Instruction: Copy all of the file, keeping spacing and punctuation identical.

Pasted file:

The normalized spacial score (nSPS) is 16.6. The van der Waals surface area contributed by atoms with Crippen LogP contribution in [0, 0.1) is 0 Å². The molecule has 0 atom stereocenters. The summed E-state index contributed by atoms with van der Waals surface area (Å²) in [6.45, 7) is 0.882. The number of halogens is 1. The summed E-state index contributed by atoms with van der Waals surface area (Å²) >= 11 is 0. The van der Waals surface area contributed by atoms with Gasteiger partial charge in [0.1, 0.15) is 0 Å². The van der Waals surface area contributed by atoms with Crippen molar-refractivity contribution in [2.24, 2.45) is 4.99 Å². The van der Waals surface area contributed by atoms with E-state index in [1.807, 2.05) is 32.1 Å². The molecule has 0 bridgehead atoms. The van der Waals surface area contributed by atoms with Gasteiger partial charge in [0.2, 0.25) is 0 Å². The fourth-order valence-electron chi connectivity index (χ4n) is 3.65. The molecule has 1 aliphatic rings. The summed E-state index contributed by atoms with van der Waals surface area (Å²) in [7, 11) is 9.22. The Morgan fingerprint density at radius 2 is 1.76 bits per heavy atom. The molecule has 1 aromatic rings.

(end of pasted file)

The normalized spacial score (nSPS) is 16.6. The van der Waals surface area contributed by atoms with Crippen LogP contribution in [0, 0.1) is 0 Å². The molecule has 0 atom stereocenters. The summed E-state index contributed by atoms with van der Waals surface area (Å²) in [6.45, 7) is 0.882. The number of halogens is 1. The summed E-state index contributed by atoms with van der Waals surface area (Å²) >= 11 is 0. The van der Waals surface area contributed by atoms with Gasteiger partial charge in [0.1, 0.15) is 0 Å². The van der Waals surface area contributed by atoms with Crippen molar-refractivity contribution in [2.24, 2.45) is 4.99 Å². The van der Waals surface area contributed by atoms with E-state index in [1.807, 2.05) is 32.1 Å². The molecule has 0 bridgehead atoms. The van der Waals surface area contributed by atoms with Gasteiger partial charge in [0.2, 0.25) is 0 Å². The fourth-order valence-electron chi connectivity index (χ4n) is 3.65. The molecule has 1 aliphatic rings. The summed E-state index contributed by atoms with van der Waals surface area (Å²) in [7, 11) is 9.22. The Morgan fingerprint density at radius 2 is 1.76 bits per heavy atom. The molecule has 1 aromatic rings.